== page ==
Tails is Free Software, you can download it, use it and share it without restriction.

First time user?

  • If you don't know what a metadata or a man-in-the-middle attack is.
  • If you think no-one can eavesdrop on your communications because you are using Tor.
  • If you have no notion of how Tails works.

Then, check first the about and warning pages to make sure that Tails is the right tool for you and that you understand well its limitations.

Download the ISO image

You will download Tails in the form of an ISO image: a single file that you will later burn on a DVD or install onto a USB stick or SD card.

Direct download

Latest release

Tails 1.3 ISO image

Cryptographic signature

Tails 1.3 signature

If you're not sure what the cryptographic signature is, please read the part on verifying the ISO image.

SHA256 checksum

587e06c70420e486fa441f872db5240fe24c3a4f7acb4f003fddaeb36d8c6df7

BitTorrent download

Latest release

Tails 1.3 torrent

Cryptographic signature

The cryptographic signature of the ISO image is also included in the Torrent.

Additionally, you can verify the signature of the Torrent file itself before downloading the ISO image.

Seed back!

Seeding back the image once you have downloaded it is also a nice and easy way of helping spread Tails.

List of current known issues in Tails.

Verify the ISO image

It is important to check the integrity of the ISO image you downloaded to make sure that the download went well.

Those techniques rely on standard HTTPS and certificate authorities to make you trust the content of this website. But, as explained on our warning page, you could still be victim of a man-in-the-middle attack while using HTTPS. On this website as much as on any other of the Internet.

As a consequence, they don't provide you with a strong way of checking the ISO image authenticity and making sure you downloaded a genuine Tails. In a dedicated section, we will propose you some more advanced techniques to check the authenticity of the ISO image.

All Tails ISO image are cryptographically signed by our OpenPGP key. OpenPGP is a standard for data encryption that provides cryptographic privacy and authentication through the use of keys owned by its users. Checking this signature is the recommended way of checking the ISO image integrity.

If you already know how to use an OpenPGP key you can download it straight away:

Tails signing key

Otherwise, read our instructions to check the ISO image integrity:

Using Linux with Gnome: Ubuntu, Debian, Tails, Fedora, etc.

Install seahorse-nautilus

You need to have the seahorse-nautilus package installed.

  • seahorse-nautilus is already installed in Tails.
  • In Debian or Ubuntu, if you are unsure or want to install seahorse-nautilus, you can issue the following commands:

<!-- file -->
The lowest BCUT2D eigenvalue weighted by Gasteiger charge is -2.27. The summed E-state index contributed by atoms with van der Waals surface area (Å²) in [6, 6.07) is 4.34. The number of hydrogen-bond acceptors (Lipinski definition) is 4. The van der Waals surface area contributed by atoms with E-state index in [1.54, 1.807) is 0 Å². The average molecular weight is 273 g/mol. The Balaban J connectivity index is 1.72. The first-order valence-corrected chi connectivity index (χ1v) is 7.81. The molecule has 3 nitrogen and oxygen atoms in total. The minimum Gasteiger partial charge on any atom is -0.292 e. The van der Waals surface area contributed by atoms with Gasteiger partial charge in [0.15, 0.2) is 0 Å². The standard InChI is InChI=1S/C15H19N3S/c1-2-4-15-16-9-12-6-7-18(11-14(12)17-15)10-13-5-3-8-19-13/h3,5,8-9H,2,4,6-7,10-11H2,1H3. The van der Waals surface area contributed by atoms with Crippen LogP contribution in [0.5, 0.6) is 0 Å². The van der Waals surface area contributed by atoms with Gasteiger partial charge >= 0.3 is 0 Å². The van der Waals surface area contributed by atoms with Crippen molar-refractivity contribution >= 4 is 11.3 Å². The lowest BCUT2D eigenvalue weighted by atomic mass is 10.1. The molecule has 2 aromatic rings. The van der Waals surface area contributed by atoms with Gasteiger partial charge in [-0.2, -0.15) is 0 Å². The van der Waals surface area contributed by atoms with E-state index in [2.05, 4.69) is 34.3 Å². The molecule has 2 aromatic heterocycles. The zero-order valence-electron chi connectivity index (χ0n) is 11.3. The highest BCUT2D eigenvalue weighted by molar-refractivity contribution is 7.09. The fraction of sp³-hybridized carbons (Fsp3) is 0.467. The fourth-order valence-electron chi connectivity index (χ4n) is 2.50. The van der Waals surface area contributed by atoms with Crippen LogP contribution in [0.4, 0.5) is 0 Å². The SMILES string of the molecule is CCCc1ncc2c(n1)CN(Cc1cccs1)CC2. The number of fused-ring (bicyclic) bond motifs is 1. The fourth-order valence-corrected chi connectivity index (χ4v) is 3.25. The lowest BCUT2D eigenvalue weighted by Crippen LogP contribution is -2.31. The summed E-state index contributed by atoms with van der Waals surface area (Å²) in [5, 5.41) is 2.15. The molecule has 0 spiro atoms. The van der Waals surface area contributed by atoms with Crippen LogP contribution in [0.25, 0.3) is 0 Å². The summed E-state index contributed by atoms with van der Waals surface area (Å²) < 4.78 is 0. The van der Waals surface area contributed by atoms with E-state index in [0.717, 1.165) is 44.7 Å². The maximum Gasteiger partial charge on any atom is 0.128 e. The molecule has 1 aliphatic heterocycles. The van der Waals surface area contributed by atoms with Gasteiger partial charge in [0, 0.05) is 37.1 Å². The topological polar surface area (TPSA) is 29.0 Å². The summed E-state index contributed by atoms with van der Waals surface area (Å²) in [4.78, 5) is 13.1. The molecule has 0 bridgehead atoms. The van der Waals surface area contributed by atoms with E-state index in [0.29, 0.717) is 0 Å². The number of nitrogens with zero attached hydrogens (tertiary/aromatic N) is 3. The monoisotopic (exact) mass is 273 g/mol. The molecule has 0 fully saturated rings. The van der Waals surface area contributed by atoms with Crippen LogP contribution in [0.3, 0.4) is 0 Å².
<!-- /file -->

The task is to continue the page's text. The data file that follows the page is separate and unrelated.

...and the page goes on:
sudo apt-get update
    sudo apt-get install seahorse-nautilus
    

    The seahorse-nautilus package is only available in:

    • Debian starting from version 7 (Wheezy), as a backport. See the installation instructions on the Debian Backports website.
    • Ubuntu starting from version 14.04 (Trusty).

    If you are unable to install it, try verifying the ISO using the command line.

Get the Tails signing key

If you are using Tails, you already have the signing key. Otherwise, first download Tails signing key:

Tails signing key

Your browser should propose you to open it with "Import Key". Choose this action. It will add Tails signing key to your keyring, the collection of OpenPGP keys you already imported:

What should the web browser do with this file? Open
with: Import Key (default)

You will get notified will the following message:

Key Imported. Imported a key for Tails
developers (signing key) <tails@boum.org>

The GNOME notifications appear truncated on Tails 1.1 and later.
See ticket #7249.

Verify the ISO image

Now, download the cryptographic signature corresponding to the ISO image you want to verify:

Tails 1.3 signature

Your browser should propose you to open it with "Verify Signature". Choose this action to start the cryptographic verification:

What should the web browser do with this file?
Open with: Verify Signature (default)

Browse your files to select the Tails ISO image you want to verify. Then, the verification will start. It can take several minutes:

Verifying

If the ISO image is correct you will get a notification telling you that the signature is good:

Goog Signature

If the ISO image is not correct you will get a notification telling you that the signature is bad:

Bad Signature: Bad or forged signature.

Using Linux with the command line

You need to have GnuPG installed. GnuPG is the common OpenPGP implementation for Linux: it is installed by default under Debian, Ubuntu, Tails and many other distributions.